Rocking back in forth in her high heeled boots and knee length dress she is comfortable engaging people and letting them see a glimpse. It could be the drinks ordered from her adoring fans sent stage side that loosens her lips, but she quickly finds a melody and like her journey to date elevates to echelons normally not expected to be heard from a potty mouthed bourbon drinking southerner. Yes, she curses like a sailor but where it could be thought crass on some for some reason it isn’t this night. The dichotomy in stage presence and song penmanship aside the women has a way about her and captures the ear and eye of all in the room as they gaze at a concoction of sassy sweet and sultry sounds. The name of her recent album “Have You Met Lera Lynn?” begs a worthy question. If not I suspect you will soon. Her cracked rear view mirror isn’t as omnipotent as Hootie’s, but her busted front windshield and tour with the Wood Brothers should make her a household name soon enough.
Wood Brothers set list: Sing About It, Up Above My Head, Atlas, Pay Attention, Twisted, Neon, Postcards From Hell, Spirit, Honey Jar, Fox On The Run, I Got Loaded, Mary Anna, One More Day, Glad, Down, Shoofly Pie. E: Luckiest Man, PYT (w/ Lera Lynn)
The Wood Brothers, Chris and Oliver, brought their soulful sibling harmonization as well as their shiutar player, Jano Rix, to the friendly confines of Lincoln Hall for the night. Although they now call New York and Atlanta their respective home these days their roots as well as instrumentation track back to growing up in Boulder. Bluesy folk goodness emanates from Chris’ upright bass as he tells the crowd that Chicago truly is his favorite town. There is Oliver jesting “there he goes”, but there’s an tone of honesty in his voice just like the music that makes even the most skeptical mind believe.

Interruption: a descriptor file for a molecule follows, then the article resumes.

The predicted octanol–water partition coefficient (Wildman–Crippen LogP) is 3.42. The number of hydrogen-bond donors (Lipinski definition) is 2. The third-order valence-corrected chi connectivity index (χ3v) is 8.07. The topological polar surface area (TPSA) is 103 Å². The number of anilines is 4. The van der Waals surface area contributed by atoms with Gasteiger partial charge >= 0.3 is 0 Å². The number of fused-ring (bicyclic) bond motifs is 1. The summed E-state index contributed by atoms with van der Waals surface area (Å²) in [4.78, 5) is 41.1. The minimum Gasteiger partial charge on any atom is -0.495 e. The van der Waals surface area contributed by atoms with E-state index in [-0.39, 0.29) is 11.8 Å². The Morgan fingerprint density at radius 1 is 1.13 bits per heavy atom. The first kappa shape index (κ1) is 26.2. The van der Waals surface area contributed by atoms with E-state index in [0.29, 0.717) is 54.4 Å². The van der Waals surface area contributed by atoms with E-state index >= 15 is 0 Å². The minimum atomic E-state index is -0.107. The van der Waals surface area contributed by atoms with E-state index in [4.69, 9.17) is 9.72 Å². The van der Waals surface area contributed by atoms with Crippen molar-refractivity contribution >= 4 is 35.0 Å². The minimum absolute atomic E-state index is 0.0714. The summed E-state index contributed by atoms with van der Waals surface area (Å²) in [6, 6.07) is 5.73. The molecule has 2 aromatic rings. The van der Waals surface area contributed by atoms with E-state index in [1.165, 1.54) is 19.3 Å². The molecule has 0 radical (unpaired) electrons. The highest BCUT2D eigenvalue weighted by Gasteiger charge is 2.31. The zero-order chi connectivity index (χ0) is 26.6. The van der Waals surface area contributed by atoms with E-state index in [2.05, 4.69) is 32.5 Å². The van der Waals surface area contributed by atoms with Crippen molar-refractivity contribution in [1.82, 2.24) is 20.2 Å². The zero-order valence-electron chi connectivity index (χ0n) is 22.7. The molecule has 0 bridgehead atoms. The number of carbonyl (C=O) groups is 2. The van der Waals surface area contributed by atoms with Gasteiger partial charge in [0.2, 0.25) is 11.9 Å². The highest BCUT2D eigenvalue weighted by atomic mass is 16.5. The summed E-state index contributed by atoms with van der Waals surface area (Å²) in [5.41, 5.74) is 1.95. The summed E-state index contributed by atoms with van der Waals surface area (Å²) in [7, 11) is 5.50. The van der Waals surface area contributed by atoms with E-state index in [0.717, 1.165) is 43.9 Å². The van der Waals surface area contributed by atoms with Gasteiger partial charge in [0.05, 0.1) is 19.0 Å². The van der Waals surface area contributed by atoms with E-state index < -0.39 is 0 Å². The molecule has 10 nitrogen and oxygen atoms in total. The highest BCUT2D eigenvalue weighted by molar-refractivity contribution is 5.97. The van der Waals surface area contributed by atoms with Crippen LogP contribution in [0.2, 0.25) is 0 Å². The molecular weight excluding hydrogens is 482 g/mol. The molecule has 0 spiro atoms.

On “Postcards from Hell” lyrics tell of a bluesman who won’t flinch in the eye of temptation and plays his music for the necessities in life and sheer desire. The song epitomizes what I can only believe was a man the brothers came across in the travels and found in him a kindred spirit to which they could relate.
“You never heard a soul so pure and true
It’s flowin’ right out of his hands
He can sing sweet as a choir girl
Or he can sing a house on fire
I’ve seen him callin’ up the angels
And use a breeze for a telephone wire”
If the brothers are the personification of whiskey drinking angels then its the perfect juxtaposition to the openers “cursory” notes. Although you know its not as easy as it seems the chord progressions and time changes effortlessly synch perfectly like the brothers knew they were meant to travel the land spreading good music throughout.
If your faith is still undetermined then Oliver has some advice for you…give it “One More Day”. It’s during this ditty that he and Chris let loose during a solo portion and let the music take them as they take turns using their bass and guitar respectfully as dance partners. Chris straddles his upright as Oliver takes a solo and crouches down like the music is in his gut trying to get out and find a good home.
It’s clear that this is their congregation. During the encore they bring out a cover of ”Pretty Young Thing” performed aptly with the backing vocals of Lera Lynn complete with whiskey in tow. When these brothers were young they were prodigies in the company of mentors. Now that they are settling into life, but still young at heart, its apparent that like fine whiskey their music is getting better with age.
When the hardest working man in the Jam scene comes to town touting the Jimi Hendrix Experience one tends to tune in and listen. Warren Haynes and Gov’t Mule have been doing “Mule-O-Ween” since 2007 and decided 2012 would be time to bust out a legend that wasn’t Mayan related. The Riviera Theater stage was adorned with Jackass-O-lanterns (pumpkins carved with mule designs) and there was that familiar smell of Halloween throughout the venue.